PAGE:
Since the thoughts concerning Hashem in their basic elements are unclear, Hashem is conceived by the multitude and even by individuals who should be their leaders, as of a ruthless power from whom there is no escape and to whom one must necessarily be subservient.
No grandeur of Hashem is then manifest in the soul, but only the lowliness of wild imaginings that conjure up a form of some deceptive, vague, angry god that is dissociated from reality. It confuses everyone who believes in it, depresses his spirit, blunts his feelings, inhibits the assertion of his sensibilities, and uproots the divine glory in his soul. ~Rabbi A. I Kook יִסּוּרִים מְמָרְקִים אורות קכד ה
The concept of honoring God engenders courage and timidity. The disposition to honor God’s name is a byproduct of human courage and the perception that the highest good is sovereign in the world. These become widespread as the more enlightened knowledge of God, which bears with it the noblest sensibilities of reverence, becomes dominant in the world.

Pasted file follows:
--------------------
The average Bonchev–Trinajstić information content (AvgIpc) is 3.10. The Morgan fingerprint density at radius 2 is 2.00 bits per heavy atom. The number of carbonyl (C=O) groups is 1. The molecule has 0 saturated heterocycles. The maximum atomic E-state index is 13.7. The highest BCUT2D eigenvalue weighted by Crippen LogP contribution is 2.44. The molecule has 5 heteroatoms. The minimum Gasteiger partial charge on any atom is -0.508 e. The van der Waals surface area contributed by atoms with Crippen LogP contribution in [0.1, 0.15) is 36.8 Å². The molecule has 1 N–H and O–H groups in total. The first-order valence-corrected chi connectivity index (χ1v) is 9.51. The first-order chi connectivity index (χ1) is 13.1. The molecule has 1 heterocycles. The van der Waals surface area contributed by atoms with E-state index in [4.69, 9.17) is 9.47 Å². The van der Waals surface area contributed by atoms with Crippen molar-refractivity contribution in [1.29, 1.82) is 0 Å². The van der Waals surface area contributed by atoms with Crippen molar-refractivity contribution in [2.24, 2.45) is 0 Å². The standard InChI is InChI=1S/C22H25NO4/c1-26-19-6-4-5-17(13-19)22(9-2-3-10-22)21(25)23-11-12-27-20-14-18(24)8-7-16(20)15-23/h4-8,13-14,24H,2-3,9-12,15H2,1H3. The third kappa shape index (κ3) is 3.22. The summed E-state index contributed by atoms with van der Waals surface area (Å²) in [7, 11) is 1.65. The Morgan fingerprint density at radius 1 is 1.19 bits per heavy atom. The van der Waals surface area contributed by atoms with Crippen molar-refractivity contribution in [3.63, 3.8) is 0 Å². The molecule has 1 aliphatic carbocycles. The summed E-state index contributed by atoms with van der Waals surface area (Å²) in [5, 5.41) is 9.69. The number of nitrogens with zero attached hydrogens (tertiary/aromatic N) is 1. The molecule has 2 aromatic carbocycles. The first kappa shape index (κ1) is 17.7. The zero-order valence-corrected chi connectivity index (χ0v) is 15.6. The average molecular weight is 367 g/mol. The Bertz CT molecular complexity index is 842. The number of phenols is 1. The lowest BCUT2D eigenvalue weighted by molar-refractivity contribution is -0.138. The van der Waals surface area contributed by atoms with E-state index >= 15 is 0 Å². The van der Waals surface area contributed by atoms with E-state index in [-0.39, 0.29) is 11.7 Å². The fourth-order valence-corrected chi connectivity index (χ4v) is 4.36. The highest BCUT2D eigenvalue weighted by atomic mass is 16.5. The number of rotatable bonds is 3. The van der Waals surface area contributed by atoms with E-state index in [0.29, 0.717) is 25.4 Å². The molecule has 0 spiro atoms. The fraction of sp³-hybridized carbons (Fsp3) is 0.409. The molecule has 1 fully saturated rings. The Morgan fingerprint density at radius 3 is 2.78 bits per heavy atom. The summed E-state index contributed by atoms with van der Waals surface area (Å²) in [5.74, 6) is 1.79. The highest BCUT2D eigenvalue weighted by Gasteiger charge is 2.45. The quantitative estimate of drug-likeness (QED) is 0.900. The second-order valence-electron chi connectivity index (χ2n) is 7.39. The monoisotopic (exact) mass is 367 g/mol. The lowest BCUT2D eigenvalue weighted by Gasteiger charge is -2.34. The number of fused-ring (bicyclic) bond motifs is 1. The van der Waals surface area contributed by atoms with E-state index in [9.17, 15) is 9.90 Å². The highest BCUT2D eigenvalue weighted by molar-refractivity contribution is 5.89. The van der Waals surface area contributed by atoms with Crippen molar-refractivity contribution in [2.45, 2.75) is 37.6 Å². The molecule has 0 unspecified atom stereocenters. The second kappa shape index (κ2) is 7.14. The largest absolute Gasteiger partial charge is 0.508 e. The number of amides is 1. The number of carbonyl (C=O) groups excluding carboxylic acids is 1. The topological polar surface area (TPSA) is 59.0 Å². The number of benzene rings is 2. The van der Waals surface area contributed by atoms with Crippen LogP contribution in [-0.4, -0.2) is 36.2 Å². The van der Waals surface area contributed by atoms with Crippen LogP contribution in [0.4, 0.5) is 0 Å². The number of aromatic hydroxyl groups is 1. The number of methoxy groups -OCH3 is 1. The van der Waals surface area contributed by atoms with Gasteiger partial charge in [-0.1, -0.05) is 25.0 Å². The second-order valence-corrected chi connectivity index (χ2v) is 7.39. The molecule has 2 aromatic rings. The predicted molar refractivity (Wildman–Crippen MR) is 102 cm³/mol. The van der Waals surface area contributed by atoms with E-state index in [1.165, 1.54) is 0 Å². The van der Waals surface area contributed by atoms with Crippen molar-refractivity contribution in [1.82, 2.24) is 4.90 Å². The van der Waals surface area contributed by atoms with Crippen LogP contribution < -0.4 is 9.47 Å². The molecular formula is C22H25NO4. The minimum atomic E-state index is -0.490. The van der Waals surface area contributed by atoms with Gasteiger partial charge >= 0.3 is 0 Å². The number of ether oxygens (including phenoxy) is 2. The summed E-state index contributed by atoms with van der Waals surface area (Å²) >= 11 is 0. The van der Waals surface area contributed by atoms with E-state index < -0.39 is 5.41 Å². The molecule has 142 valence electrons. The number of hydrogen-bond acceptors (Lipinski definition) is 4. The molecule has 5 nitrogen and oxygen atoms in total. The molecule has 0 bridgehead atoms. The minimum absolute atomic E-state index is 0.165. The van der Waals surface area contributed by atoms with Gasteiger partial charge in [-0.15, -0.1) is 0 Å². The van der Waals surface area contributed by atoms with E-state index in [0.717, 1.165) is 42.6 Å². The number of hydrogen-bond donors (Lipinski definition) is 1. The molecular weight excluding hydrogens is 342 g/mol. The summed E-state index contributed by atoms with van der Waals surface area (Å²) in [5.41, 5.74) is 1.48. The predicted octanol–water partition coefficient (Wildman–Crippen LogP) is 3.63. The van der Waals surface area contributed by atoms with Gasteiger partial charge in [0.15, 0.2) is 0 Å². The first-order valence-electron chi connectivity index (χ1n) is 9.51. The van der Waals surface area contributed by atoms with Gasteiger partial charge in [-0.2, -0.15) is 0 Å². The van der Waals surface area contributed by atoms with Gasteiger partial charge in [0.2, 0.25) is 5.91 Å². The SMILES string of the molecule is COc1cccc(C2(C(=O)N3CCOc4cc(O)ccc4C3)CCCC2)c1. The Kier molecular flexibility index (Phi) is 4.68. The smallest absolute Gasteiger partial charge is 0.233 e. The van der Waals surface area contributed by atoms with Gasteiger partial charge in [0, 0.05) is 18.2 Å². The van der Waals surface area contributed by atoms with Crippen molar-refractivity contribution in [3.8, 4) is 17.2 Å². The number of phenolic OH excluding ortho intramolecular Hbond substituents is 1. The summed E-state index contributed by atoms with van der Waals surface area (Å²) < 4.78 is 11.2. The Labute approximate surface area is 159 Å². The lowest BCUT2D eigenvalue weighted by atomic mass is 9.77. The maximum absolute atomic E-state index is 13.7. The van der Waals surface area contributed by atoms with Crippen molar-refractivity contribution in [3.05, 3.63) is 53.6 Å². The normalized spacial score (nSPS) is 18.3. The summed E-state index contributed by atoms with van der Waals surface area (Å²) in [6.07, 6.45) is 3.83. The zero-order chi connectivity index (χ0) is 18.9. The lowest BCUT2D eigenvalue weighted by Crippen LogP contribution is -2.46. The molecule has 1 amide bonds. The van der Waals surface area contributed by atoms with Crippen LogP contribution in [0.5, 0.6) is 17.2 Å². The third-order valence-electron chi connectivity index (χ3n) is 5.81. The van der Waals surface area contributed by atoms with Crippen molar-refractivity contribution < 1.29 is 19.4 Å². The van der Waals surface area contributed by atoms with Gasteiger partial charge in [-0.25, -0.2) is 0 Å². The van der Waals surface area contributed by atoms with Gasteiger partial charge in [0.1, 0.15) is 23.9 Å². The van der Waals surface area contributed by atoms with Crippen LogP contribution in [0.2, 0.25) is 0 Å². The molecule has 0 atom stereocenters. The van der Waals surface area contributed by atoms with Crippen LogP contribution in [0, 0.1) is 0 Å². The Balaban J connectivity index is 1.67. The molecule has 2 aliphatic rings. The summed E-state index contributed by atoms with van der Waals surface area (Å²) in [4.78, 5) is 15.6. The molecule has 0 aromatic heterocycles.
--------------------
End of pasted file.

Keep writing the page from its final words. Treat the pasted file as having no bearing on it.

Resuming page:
But timid people who, out of fear, are not reflective and do not dare to probe the greatness of the divine conception and of what it means to honor God, find in this conception itself a source of stumbling.
The duty to honor God becomes for them a ruthless demand of a being eager for unlimited honors. It degrades their every refined and noble sensibility, and makes of them sad and cruel slaves … hate God deep in their hearts, though they always speak words of love and honor when they mention God’s name. “With their mouth and their lips they honor Him, while their heart is remote from Him” (Isa. 29:13). ~ Rabbi A.I Kook מוסר אביך / מדות הראיה / כבוד